Liberate your mind & body: think deliberately

tl;dr – you (via your mind) can alter your genetic activity; an ~8 min read on why and how.

You’ve probably heard of neuroplasticity – your brain’s ability to reorganize itself by forming new neural connections (MedicineNet). With or without your elected participation, your brain is perpetually re-wiring, dusting off its many mantles, and installing new five-lane freeways.

But about our role in this process where we can—where we get to—advocate for positive change on a very conscious level. What an invitation.

I’ve known there is good reason for the increasing engagement in meditation, yoga, mind-body wellness programs, etc., but why is it / what is it that makes these practices effective contributors to improved overall well-being? Below are insights from my exploration on the matter.

But why (should I care)?

It has been scientifically proven that you can change the way your genes are “expressed.” You’re stuck with your DNA. But you do have some agency over its proclivity to act in certain ways.

So let’s unpack “gene expression.” Scientifically, it’s the specific patterns, groupings, or sequences of RNA and DNA. In layman’s terms, it’s the activity of genes in influencing your health or producing other changes in the body. Your DNA changing expression can potentially translate to: better sleep, optimized cognitive functioning, stabilized hormones, improved self-concept, injury resilience and healing, improved anxiety and depression, etc. This should mean something to you.

Okay, then. Tell me more.

Herbert Benson, MD and William Proctor, MD created the two-phase “Relaxation Response” (also called the Henry-Benson Protocol) that when practiced daily (~22 mins), can elicit beneficial genetic benefits (ie change your gene’s expression) after eight weeks.

The Relaxation Response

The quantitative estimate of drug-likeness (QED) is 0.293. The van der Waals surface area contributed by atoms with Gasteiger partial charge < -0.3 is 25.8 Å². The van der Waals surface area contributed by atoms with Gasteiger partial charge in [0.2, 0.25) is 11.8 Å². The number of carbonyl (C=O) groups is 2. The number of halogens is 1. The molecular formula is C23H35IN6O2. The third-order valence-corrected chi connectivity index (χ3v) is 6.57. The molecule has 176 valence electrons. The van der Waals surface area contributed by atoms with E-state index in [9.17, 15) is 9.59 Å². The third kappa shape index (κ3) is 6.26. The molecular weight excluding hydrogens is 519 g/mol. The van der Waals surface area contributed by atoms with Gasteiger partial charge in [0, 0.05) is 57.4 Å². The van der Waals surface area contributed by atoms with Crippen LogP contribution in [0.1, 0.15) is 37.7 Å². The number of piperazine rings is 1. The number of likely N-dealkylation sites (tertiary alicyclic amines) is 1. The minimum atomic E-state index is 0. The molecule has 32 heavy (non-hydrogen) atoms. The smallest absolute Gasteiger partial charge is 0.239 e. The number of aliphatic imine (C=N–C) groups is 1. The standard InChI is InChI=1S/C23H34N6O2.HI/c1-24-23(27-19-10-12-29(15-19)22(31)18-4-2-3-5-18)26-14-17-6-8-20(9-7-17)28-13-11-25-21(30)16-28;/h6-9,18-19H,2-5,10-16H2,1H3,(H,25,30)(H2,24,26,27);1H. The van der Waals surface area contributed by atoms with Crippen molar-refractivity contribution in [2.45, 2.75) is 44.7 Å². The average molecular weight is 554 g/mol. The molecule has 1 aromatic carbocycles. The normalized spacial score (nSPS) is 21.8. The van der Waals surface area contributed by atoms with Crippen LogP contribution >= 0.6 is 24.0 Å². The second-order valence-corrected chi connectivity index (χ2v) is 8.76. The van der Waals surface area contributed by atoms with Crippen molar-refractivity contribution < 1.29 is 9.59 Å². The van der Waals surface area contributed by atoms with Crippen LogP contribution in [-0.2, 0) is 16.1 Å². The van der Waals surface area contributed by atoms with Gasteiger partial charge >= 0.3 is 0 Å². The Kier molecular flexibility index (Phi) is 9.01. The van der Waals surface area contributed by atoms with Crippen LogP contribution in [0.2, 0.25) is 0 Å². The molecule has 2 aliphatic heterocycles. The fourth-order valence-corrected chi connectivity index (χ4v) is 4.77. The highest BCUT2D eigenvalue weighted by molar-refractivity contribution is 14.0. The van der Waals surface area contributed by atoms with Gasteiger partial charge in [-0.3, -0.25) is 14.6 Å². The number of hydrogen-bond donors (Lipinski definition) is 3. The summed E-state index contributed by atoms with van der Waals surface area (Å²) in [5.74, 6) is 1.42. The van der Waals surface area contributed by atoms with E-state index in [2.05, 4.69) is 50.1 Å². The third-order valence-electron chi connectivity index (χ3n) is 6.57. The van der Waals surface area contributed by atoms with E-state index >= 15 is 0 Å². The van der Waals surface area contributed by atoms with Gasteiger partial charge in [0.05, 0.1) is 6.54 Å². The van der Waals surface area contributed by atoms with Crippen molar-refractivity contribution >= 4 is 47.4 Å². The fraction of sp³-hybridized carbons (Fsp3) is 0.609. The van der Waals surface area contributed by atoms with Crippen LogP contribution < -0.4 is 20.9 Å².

Phase 1 – 12-15 mins

  • Step 1: Pick a focus (a word, phrase, image, short prayer, your breathing, etc.)
  • Step 2: Find a quiet place and sit calmly
  • Step 3: Close your eyes
  • Step 4: Progressively relax your muscles
  • Step 5: Breathe slowly and naturally. As you exhale, repeat your chosen focus
  • Step 6: Assume a passive attitude, saying “oh well” when thoughts intrude
  • Step 7: Continue with this exercise for 12 to 15 mins
  • Step 8: Practice at least once daily

Phase 2 – 8-10 mins

  • Visualization: employ mental imagery to picture a peaceful or desired scenario (e.g. living pain-free, picturing yourself achieving a goal, etc.)

Focusing on something. That’s it in a nutshell. When a meditation professional told me that I could choose my focus, —a word or mantra, the flicker of a candle—that was really big news to me. “Connecting to my breath” is challenging for me and if I’m being downright honest, makes me angry. I learned this is surprisingly common. You too?

Your attention matters. The object of your attention (obviously) matters too, but not as much as how you show up. The degree of attention and the amount of saturated time you spend chiseling and refining your attention MATTERS.

Time to unlearn (where due) what the contemporary meditating community may have influenced, and enter stage left: “the Relaxation Response.” Sure, it doesn’t sound as ‘sexy’ and hip as meditating, but don’t be fooled. The “Relaxation Response” is meditating (in the most simplistic and uncomplicated way)—without the unfortunate underbelly of meditation’s religion, billion dollar industry, malpractice, and societal construct.